The What four were championed by Columbia producer Teo Macero (Miles Davis' fusion albums). They played their own instruments, although they felt a little wobbly about it. But this single needs no apologies. Riffing off of the spy themes of the times, they divulge their undercover misson to slay their prey with their outergear and, um, special accessories.
The fashion revolution of Swinging London swayed young women into a jet age where music, style, the Pill, and new outlooks expanded their options. This literal 'revolt into style' opened many horizons. Taking up from Mary Quant's Mod mutiny, designer Barbara Hulanicki unleashed the Biba's boutique. ( It was the nickname of her sister.) Her Art Deco and Art Nouveu upgrades, dark lush colors, and affordable styles made solely for the new youth were another level and a sensation. She also pioneered the boutique as an environment, with rock'n'soul blasting in a dark maze of themed rooms. Her progressive/traditionalist designs are the hinge between Rudi Gernreich's space age futurism and the nouveu and world backlash styles of the counterculture. From 1964 to its end in 1975, Biba's was THE go-to place for outrageous style. ( The current revival is in name only, and Hulanicki disowns it.)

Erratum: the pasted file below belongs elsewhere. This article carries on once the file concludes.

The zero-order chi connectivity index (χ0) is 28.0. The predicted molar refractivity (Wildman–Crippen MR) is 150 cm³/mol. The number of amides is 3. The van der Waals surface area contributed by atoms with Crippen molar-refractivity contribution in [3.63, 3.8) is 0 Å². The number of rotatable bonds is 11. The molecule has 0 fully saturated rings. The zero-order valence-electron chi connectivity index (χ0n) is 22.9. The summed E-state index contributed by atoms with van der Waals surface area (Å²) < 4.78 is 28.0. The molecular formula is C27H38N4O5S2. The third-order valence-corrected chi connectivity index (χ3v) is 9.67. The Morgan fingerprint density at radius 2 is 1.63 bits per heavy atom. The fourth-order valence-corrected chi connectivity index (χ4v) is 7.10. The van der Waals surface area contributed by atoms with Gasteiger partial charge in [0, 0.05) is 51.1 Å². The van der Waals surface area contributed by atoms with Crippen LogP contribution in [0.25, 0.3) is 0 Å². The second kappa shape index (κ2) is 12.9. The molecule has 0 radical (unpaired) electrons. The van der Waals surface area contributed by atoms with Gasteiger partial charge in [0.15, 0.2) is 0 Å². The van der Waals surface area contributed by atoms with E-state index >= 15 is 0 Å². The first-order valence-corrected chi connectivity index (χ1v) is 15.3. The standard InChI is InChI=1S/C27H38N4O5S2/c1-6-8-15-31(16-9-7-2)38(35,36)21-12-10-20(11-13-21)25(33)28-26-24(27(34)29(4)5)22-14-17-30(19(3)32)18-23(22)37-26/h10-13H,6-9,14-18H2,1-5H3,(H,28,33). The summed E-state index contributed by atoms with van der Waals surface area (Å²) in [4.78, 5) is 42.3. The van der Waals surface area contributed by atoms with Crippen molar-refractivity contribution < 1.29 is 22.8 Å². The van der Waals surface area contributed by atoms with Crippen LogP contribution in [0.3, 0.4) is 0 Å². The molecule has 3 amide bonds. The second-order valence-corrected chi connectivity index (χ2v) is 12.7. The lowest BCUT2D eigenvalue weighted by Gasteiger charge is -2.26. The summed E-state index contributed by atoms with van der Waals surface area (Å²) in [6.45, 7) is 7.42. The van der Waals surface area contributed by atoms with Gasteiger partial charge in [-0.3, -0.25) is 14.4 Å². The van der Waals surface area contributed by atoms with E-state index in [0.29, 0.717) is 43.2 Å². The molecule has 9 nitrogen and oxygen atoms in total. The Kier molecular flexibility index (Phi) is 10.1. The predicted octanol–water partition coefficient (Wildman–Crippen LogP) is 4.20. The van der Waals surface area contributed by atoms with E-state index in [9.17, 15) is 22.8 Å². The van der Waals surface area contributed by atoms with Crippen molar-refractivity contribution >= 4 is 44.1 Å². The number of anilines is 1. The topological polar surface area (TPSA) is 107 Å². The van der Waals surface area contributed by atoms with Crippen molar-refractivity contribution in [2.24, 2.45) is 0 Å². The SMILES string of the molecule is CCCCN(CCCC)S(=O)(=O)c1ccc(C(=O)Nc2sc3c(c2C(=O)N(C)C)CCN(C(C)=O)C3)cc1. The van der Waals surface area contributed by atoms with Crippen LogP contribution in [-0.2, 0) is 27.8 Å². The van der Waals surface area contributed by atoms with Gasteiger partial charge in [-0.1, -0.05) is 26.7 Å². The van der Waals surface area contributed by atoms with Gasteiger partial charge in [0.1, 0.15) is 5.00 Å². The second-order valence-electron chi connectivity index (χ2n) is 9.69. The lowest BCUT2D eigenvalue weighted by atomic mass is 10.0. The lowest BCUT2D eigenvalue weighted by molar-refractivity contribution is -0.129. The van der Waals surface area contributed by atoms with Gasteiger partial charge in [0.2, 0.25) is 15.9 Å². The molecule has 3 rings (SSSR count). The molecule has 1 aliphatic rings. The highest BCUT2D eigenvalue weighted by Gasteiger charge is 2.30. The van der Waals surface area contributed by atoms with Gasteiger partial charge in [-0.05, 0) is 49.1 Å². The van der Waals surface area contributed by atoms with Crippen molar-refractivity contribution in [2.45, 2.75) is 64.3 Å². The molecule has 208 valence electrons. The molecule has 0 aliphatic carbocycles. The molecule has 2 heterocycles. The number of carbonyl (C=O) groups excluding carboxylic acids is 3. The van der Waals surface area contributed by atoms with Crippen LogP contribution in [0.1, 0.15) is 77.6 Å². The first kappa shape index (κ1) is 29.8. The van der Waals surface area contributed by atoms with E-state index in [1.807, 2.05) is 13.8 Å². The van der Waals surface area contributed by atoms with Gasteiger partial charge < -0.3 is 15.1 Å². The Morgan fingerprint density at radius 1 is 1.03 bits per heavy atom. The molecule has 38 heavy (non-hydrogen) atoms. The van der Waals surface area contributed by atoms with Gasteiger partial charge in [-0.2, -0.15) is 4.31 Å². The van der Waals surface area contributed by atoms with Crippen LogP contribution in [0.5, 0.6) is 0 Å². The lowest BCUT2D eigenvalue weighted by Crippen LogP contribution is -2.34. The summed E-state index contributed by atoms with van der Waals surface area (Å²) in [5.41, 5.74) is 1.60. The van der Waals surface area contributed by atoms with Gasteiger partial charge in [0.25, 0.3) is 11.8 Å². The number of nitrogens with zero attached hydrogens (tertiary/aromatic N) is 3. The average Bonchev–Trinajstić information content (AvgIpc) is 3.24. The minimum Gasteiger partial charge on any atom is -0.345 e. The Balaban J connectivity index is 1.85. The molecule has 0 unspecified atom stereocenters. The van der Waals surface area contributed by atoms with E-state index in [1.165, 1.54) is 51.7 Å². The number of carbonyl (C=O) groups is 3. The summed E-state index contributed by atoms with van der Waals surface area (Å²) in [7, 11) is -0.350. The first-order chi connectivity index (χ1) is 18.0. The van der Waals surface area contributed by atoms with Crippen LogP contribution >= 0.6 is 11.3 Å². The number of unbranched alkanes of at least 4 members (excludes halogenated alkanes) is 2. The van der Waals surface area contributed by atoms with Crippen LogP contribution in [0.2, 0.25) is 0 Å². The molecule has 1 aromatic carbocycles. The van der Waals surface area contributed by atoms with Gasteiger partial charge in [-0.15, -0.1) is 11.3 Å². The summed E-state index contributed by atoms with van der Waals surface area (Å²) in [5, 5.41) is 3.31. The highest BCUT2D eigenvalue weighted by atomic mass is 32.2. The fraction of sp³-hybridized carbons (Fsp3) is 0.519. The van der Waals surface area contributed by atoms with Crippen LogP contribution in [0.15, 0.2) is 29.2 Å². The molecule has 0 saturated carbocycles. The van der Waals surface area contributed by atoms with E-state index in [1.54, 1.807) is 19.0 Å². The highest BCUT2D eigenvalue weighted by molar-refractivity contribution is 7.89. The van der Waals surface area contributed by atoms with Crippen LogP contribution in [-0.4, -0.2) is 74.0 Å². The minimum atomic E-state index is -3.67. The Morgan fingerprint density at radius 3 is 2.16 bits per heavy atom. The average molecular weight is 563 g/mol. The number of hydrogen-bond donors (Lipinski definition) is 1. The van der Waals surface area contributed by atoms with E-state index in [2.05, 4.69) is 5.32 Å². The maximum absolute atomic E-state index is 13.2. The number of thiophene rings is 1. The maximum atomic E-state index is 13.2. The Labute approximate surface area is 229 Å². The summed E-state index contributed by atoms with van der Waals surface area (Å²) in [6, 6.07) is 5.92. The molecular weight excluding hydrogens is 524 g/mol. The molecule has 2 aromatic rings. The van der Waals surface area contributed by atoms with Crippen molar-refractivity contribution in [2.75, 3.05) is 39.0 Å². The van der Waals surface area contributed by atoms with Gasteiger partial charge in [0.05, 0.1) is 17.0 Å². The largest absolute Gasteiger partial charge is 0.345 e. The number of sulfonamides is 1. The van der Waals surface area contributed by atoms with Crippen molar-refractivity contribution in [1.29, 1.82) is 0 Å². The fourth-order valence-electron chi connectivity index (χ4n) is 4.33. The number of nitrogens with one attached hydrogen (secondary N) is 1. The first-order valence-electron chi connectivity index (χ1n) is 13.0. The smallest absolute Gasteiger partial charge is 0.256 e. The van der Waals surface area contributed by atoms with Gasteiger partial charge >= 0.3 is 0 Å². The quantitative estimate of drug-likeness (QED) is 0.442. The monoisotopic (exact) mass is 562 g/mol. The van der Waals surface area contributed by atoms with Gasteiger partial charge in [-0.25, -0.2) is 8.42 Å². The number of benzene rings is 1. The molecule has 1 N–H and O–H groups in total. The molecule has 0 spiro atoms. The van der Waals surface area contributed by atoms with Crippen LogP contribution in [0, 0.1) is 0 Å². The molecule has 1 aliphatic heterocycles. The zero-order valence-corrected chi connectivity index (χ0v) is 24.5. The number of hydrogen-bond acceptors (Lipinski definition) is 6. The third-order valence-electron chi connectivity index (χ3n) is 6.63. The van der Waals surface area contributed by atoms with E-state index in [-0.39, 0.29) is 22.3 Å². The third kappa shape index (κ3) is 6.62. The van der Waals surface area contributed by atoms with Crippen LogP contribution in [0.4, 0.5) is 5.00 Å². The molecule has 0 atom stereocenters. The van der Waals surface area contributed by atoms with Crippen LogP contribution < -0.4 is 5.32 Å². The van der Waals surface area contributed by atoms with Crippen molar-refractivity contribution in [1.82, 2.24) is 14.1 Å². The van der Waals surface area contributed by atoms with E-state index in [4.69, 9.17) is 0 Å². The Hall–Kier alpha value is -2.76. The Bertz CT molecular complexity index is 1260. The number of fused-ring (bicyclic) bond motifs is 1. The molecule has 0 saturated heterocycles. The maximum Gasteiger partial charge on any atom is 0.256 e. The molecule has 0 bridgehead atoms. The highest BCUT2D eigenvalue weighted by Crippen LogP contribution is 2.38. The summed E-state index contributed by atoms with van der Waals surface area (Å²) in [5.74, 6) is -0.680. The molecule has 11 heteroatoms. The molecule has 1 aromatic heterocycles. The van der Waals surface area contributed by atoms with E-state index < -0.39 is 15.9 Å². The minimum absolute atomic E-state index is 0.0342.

The fashion uprising liberated young women on some levels, but there was the danger of it being just shallow consumerism. As Empowerment became the mantra of the decade, they would begin to challenge distinctions between expression and exploitation. This is a crucial pivot toword Feminism. The What Four, in taking up the instruments that propelled the generation, join their Beat and Garage sisters in redressing the future.
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A great site about 60's women rockers to check out is:
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